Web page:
Sula – Toni Morrison

Book #349

Reviewer: Ms Oh Waily

SSula is the first book by Toni Morrison that I have read and I’m certain it won’t be the last.

Covering the period following the First World War up until the mid 1960s, we are introduced to Sula Peace and her best friend Nel Wright.  We follow them from their girlhood through their family’s experiences and through to death.

The setting is the Bottom, a hillside settlement of blacks above the white valley town of Medallion.  We are introduced to three generations of the Peace family, grandmother Eva, mother Hannah and Sula, herself.  We are also shown briefly into Nel’s family as a counterpoint.

It is a brutal story of poverty, the strength of black women and just how far they will go for themselves and their families.  It shows pain, not so much overcome as accepted alongside happiness.  It shows what that sort of struggle can do to a young woman’s personality.

Sula and Nel become friends at around 12 years old.  They are almost as one.  They share experiences, feelings and grow up together as an outlet away from their respective homes.  Then, one day, a dreadful accident happens and things change.

Nel stays in the Bottom and marries.  She raises a family and takes the conventional road, in keeping with the way her mother did before her.  Sula leaves the Bottom and goes off to college, only returning after experiencing many cities across the country.  She is at best, unconventional and at worst, provocative.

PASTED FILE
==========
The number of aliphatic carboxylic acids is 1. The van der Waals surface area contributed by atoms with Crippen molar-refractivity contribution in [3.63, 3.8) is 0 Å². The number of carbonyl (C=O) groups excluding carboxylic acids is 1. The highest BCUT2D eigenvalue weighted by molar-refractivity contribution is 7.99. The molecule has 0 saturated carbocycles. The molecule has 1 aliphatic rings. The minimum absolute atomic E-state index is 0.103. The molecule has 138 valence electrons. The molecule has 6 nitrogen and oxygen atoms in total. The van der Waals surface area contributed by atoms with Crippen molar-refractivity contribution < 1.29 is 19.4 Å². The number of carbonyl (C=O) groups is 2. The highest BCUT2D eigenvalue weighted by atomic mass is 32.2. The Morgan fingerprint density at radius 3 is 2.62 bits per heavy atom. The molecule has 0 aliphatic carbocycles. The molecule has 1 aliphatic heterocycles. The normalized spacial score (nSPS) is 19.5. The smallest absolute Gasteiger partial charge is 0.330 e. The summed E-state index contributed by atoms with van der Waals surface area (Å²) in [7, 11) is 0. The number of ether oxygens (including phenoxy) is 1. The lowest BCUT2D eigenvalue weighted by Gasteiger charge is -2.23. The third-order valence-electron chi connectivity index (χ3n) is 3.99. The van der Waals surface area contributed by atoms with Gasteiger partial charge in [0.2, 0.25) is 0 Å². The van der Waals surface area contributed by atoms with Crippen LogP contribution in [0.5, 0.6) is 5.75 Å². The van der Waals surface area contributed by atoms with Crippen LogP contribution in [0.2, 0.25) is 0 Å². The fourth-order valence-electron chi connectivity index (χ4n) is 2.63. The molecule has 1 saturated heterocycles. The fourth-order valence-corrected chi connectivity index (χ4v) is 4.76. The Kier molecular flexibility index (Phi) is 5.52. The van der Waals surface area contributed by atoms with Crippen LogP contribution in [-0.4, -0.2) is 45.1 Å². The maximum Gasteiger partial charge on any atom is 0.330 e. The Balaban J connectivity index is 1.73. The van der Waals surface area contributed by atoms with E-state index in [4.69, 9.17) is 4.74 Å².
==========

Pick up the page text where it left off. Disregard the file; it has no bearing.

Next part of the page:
I found the subject matter and the story to be hard reading.  It is often confronting and disturbing.  But this is softened because the story is told with such beautiful prose.  Even the repeated use of the ‘n’ word and many other colloquialisms does not diminish the skillful use of language.

Here, describing Sula and Nel’s meeting.

So when they met, first in those chocolate halls and next through the ropes of the swing, they felt the ease and comfort of old friends.  Because each had discovered years before that they were neither white nor male, and that all freedom and triumph was forbidden to them, they had set about creating something else to be.  Their meeting was fortunate, for it let them use each other to grow on.  Daughters of distant mothers and incomprehensible fathers (Sula’s because he was dead; Nel’s because he wasn’t), they found in each other’s eyes the intimacy they were looking for.

Referring to the evil days that followed Sula’s return to Medallion, here is the general attitude of the townsfolk.

What was taken by outsiders to be slackness, slovenliness or even generosity was in fact a full recognition of the legitimacy of forces other than good ones.  They did not believe doctors could heal – for them, none ever had done so.  They did not believe death was accidental – life might be, but death was deliberate.  They did not believe Nature was ever askew – only inconvenient.  Plague and drought were as “natural” as springtime.  If milk could curdle, God knows robins could fall.  The purpose of evil was to survive it and they determined (without ever knowing they had made up their minds to do it) to survive floods, white people, tuberculosis, famine and ignorance.  They knew anger well but not despair, and they didn’t stone sinners for the same reason they didn’t commit suicide – it was beneath them.

I found this book to be troubling and thoughtful on many levels.  The reading itself is very easy but the subject matter is not.  It prods and pokes and makes you uncomfortable.  But that is a good thing.  Complacence is not.   The characters are at once compelling and repulsing.  (Not repulsive, I hasten to add.)  You are drawn to their difficulties but wonder at their choices.
At under 200 pages, with well written prose, this is a very quick read and I can highly recommend it.


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